Among the animal-welfare community, dog lovers and people of conscience, the news last week of Michael Vick's ascension as starting quarterback for the Philadelphia Eagles brought on familiar feelings: disgust, loathing, anger. The overall sensation was a discomfiting bout of déj√† vu, recalling April 27, 2007, when a large dogfighting operation was discovered on Vick's property in Surry County, Va.; May 21, 2009, when he was released after serving 19 months in federal prison; and the following summer, when he was reinstated by the NFL and then signed by the Eagles. For these aggrieved groups the Vick situation is simple: If he isn't going to spend the rest of his days behind bars, he should certainly not spend them in the glamorous, adulation-filled world of professional sports.
This is an article from the Oct. 4, 2010 issue
Reality, as it often does, defies simplicity, and the reality is this: Michael Vick is once again an NFL starter, a celebrity quarterback who has not only brought a once-hostile fan base to heel but has it, too, in his thrall.
On the other side of the ball, fans and sportscasters seemed to have embraced reality, but only that of the present. The phrase of choice has been "moving on." As in "Michael's moving on" or "People have moved on" or "It's time to move on." It's a euphemism that can be roughly translated to mean, "Can't we just forget all that stuff and talk about football?" Well, no.
There has to be a way to reconcile these two positions, to join the past to the present. That process begins with the realization that in some bizarro way, Vick may be the best thing that ever happened to pit bulls and the antidogfighting effort.
His arrest and the investigation into his enterprise, Bad Newz Kennels, shone a light onto a widespread but underground culture. The eventual treatment of the dogs—a process of individual evaluation with a goal of saving those capable of being rehabilitated—set a precedent that has now replaced mass, unconsidered euthanasia as the standard practice.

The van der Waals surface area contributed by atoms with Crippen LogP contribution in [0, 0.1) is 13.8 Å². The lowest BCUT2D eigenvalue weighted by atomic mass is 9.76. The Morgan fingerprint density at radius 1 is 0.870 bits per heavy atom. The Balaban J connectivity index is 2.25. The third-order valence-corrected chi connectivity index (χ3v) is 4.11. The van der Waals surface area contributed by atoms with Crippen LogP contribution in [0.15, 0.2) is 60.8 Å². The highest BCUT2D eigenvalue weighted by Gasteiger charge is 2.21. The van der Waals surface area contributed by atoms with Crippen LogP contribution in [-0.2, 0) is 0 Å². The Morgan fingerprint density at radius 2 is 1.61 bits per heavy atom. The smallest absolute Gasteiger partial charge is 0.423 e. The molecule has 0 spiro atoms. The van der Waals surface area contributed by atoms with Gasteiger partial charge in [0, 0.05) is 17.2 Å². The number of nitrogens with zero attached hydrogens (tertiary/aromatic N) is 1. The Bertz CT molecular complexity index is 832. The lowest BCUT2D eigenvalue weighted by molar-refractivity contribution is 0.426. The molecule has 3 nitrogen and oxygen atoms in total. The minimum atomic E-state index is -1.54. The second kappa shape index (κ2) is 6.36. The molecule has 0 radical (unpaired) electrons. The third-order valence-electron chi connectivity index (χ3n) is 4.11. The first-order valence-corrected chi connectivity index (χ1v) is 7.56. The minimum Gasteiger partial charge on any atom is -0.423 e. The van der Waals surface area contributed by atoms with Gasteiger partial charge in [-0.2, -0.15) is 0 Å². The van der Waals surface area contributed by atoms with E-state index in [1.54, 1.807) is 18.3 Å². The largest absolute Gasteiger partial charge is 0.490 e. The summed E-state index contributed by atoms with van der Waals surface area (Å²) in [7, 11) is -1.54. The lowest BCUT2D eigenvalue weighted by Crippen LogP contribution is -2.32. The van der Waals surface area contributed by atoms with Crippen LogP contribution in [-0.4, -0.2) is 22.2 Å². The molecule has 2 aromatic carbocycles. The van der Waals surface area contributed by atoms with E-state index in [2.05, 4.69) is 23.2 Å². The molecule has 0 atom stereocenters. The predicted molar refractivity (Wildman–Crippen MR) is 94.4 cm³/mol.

Furthermore, legal authoriities learned that dogfighting cases have value. Their prosecution is viewed favorably by the public, and they almost always turn up other types of high-level criminal activity. In the three years since the Bad Newz raid, there has been a string of dogfighting busts, including one of the largest in history, which involved a ring that spanned eight states and involved more than 500 animals. Vick himself has spoken at about a dozen events organized by the Humane Society of the U.S., and the Eagles have donated $500,000 to animal-welfare causes and pit bull issues in particular. None of that happens without Vick.
Moreover, the Vick case marked the first time that fighting dogs were seen as victims of a crime rather than perpetrators, thus educating the public about pit bulls as a breed. These dogs have begun to be seen not as reflexively and incorrigibly vicious, but as misunderstood and mistreated creatures that have a lot to offer if they are properly cared for and handled.
It is also worth noting that Vick has not come out unscarred. Television is full of predictions about how the pending free agent is positioned to cash in. But in the wake of his plea Vick had to declare personal bankruptcy and is currently working his way through a repayment plan that forced him to divest almost all his holdings and that also limits his income. He's about $20 million in the hole, and his future is less certain than it seems. His success depends on a beyond-the-norm blend of speed and athleticism. Yes, his early play in 2010—including throwing for 291 yards and three touchdowns on Sunday in a 28--3 win over the Jaguars (page 52)—has been impressive, but at age 30, how many years of peak performance does he have left? What if he gets injured playing behind the Eagles' porous offensive line? And if the owners lock out the players in 2011, he'll lose another year of his fading prime without earning a cent.
In the end Vick's redemption should not be judged by anything he does on the field, but strictly by what he does off it. The best-case scenario would be for him to turn his second act into a rousing shout to the rafters by doing not just what is asked of him by the Humane Society, but also by truly making a difference, with more appearances and outreach; in short, by crusading. Banning him from the game won't allow that.
Vick should be permitted to play—he has served his time—but when we see him on TV running and throwing and scoring, we should see a football player and a constant reminder of the horrific abuse he committed and that others continue to mete out. And no matter what he achieves, his legacy should be nothing more than that of someone who could have been a revolutionary figure in the game but is now simply a shadow of that figure, trying to claw his way out of debt. From that, there will be no moving on.
SI senior editor Jim Gorant is the author of The Lost Dogs: Michael Vick's Dogs and Their Tale of Rescue and Redemption.
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